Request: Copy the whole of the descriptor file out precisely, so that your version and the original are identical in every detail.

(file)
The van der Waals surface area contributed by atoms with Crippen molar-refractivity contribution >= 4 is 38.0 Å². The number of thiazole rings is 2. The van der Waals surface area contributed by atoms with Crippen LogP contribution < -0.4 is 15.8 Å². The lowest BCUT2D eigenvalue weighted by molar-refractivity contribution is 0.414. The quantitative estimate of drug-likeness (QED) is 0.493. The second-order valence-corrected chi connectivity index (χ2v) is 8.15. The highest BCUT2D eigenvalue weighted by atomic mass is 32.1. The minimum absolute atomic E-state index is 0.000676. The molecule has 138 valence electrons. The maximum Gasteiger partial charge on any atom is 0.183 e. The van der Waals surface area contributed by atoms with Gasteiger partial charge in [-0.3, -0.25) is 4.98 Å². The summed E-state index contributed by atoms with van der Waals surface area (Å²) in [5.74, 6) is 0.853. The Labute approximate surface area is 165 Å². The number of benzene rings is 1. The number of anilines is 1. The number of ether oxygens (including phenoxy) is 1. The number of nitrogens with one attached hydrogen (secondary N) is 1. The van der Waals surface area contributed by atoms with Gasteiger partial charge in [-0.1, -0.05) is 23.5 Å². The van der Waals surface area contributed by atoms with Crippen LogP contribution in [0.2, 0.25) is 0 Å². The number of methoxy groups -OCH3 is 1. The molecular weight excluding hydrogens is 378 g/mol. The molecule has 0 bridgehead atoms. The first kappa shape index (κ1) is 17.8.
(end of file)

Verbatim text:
The van der Waals surface area contributed by atoms with Crippen molar-refractivity contribution >= 4 is 38.0 Å². The number of thiazole rings is 2. The van der Waals surface area contributed by atoms with Crippen LogP contribution < -0.4 is 15.8 Å². The lowest BCUT2D eigenvalue weighted by molar-refractivity contribution is 0.414. The quantitative estimate of drug-likeness (QED) is 0.493. The second-order valence-corrected chi connectivity index (χ2v) is 8.15. The highest BCUT2D eigenvalue weighted by atomic mass is 32.1. The minimum absolute atomic E-state index is 0.000676. The molecule has 138 valence electrons. The maximum Gasteiger partial charge on any atom is 0.183 e. The van der Waals surface area contributed by atoms with Gasteiger partial charge in [-0.3, -0.25) is 4.98 Å². The summed E-state index contributed by atoms with van der Waals surface area (Å²) in [5.74, 6) is 0.853. The Labute approximate surface area is 165 Å². The number of benzene rings is 1. The number of anilines is 1. The number of ether oxygens (including phenoxy) is 1. The number of nitrogens with one attached hydrogen (secondary N) is 1. The van der Waals surface area contributed by atoms with Gasteiger partial charge in [-0.1, -0.05) is 23.5 Å². The van der Waals surface area contributed by atoms with Crippen LogP contribution in [0.2, 0.25) is 0 Å². The number of methoxy groups -OCH3 is 1. The molecular weight excluding hydrogens is 378 g/mol. The molecule has 0 bridgehead atoms. The first kappa shape index (κ1) is 17.8.